Friday, October 3, 2014

Your Helmet Questions: Answered!

Will a more expensive helmet protect my head better?
In a word, no. All helmets labelled as bicycle helmets have to pass the same CPSC standards to be considered safe. That means that there’s no functional difference between the $40 and $250 models.

So what’s the difference then?
A more expensive helmet will be lighter and better ventilated. You’ll notice that many of the high-priced helmets in the shop are light as a feather and practically see-through. These helmets are carefully engineered to provide the best airflow and lowest weight—all while still protecting your head. That engineering is what makes them so high priced. Higher end lids will often be more comfortable, too. They generally come in different sizes (S, M, L) while the less expensive models will have one size shell and an inner adjuster to fit your noggin.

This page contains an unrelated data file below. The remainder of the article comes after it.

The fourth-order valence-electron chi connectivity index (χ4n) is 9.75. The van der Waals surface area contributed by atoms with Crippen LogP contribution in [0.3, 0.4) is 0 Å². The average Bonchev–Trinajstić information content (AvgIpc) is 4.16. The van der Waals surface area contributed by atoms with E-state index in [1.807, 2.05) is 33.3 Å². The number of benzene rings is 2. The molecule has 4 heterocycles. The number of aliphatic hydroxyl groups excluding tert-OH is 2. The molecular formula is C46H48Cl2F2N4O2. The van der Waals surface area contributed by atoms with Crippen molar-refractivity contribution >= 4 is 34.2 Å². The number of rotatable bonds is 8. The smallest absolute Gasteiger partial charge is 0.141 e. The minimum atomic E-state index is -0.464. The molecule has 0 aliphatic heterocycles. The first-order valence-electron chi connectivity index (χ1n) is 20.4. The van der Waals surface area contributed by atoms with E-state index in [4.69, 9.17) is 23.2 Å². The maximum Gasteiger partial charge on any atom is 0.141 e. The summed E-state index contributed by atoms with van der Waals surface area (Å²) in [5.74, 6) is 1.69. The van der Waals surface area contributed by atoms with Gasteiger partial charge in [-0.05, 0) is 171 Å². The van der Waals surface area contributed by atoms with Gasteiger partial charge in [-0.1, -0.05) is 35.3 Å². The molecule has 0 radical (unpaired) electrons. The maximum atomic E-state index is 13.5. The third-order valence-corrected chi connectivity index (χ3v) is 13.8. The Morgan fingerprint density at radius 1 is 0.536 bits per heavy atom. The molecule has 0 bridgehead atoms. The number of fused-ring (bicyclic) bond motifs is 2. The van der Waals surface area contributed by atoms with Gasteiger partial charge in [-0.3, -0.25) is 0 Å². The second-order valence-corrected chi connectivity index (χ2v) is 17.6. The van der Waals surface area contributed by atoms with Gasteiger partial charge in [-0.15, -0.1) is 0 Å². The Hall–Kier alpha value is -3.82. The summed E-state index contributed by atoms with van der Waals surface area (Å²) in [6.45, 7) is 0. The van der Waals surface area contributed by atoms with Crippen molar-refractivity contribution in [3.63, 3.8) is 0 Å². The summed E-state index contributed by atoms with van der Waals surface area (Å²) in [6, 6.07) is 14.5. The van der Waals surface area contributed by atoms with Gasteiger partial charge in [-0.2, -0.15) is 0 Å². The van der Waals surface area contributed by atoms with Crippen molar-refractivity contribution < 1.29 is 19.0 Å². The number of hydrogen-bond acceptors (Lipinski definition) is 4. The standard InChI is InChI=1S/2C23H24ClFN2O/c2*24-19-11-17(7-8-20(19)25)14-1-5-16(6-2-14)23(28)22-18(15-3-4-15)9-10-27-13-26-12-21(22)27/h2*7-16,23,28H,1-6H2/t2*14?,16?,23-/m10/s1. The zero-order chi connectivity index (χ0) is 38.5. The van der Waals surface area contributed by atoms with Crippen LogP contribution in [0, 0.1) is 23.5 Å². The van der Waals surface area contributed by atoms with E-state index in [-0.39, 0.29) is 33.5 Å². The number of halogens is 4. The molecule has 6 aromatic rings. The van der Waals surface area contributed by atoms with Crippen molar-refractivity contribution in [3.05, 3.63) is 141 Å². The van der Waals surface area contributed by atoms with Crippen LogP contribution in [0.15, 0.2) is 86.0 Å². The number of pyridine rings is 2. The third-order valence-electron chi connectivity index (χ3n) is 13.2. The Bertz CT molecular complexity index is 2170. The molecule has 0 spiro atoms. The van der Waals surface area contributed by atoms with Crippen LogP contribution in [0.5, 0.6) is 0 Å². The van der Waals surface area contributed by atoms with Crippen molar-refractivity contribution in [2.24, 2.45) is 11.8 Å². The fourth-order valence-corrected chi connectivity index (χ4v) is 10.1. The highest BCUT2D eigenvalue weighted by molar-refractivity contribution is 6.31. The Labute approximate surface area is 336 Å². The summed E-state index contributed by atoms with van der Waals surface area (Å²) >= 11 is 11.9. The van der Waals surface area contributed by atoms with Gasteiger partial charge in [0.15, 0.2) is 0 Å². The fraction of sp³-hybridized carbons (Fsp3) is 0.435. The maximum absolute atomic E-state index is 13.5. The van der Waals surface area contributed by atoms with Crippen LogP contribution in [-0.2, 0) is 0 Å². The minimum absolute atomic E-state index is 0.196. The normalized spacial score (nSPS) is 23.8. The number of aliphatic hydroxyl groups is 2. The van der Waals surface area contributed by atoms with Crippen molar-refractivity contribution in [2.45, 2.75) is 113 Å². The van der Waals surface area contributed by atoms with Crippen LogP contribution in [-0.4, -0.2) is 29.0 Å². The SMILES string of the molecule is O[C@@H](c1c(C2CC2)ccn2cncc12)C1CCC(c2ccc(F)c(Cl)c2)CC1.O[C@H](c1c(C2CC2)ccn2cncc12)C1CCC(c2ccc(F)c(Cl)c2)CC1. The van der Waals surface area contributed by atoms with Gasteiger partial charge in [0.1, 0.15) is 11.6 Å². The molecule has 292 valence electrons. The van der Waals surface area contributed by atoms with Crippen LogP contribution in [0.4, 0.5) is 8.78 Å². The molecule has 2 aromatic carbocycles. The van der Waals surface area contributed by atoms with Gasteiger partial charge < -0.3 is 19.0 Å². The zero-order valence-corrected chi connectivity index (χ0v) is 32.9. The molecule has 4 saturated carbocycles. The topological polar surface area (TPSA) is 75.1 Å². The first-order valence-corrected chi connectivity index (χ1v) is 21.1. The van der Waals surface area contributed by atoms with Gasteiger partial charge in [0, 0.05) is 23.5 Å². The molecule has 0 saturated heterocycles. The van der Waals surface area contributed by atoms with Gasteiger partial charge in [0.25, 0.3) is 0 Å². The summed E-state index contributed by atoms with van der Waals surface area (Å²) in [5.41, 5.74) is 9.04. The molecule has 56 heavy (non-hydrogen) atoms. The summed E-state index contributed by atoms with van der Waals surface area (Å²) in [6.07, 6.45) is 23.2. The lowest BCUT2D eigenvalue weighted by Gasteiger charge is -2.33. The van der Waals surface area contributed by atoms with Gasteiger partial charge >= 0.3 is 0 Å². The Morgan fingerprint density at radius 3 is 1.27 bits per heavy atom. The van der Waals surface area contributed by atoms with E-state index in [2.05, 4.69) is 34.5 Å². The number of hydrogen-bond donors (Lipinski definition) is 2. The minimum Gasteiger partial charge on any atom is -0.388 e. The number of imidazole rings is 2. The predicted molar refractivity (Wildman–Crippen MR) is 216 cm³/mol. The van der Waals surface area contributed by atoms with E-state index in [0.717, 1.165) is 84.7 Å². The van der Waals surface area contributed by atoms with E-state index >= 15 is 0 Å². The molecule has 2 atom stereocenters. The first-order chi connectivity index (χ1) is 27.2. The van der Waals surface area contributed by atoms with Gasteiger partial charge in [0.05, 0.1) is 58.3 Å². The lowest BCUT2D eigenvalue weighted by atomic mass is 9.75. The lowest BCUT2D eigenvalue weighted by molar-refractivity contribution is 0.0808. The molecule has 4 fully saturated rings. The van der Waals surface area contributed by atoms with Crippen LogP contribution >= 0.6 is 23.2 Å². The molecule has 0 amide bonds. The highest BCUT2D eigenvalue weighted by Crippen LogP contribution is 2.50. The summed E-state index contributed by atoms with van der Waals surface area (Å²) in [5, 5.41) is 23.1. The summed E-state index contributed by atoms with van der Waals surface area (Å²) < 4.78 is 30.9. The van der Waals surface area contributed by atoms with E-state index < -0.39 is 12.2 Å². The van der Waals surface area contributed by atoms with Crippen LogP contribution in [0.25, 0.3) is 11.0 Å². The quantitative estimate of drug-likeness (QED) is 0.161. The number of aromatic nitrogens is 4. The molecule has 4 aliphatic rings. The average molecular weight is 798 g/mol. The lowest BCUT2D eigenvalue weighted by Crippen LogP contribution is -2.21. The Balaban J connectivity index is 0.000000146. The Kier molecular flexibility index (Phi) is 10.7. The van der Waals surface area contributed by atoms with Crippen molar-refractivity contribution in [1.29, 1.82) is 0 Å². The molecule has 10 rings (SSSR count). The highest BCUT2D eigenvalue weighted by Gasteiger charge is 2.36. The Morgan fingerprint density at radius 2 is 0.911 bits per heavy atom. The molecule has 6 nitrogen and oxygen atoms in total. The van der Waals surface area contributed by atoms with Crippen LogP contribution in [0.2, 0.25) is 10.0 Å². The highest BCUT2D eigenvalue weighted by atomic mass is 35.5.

Can I keep using my helmet after I crash?
Nope! Helmets are designed for one impact only. The inside is made of polystyrene foam (the same stuff that picnic coolers are made of). When you crash, the foam inside crushes to absorb the impact. Once it’s flattened, it’s no use to you. Many helmet manufacturers do have a crash replacement discount, though—if your helmet is ruined in a crash within a certain time a
fter purchase, you’ll get a percentage discount off a new one. Stop by and ask. We’re glad to help you out!

Do I ever need to clean my helmet?
Dude, have you ever smelled the inside of your helmet? Go ahead and try it, then meet us back here. YES, you should definitely clean your helmet periodically. Get a bucket full of warm water and some dish soap. Swirl your lid around, and scrub the pads and straps gently. Let it dry in a warm place. Most manufacturers will sell replacement pads and straps too. Replacing those is an inexpensive luxury that can make a yucky helmet feel clean again.

My helmet from 1977 is still good, right?

Wrong! Helmets degrade over time, due to sun, sweat, and the decay of the foam inside. You should replace your helmet at least every five years, or once you crash.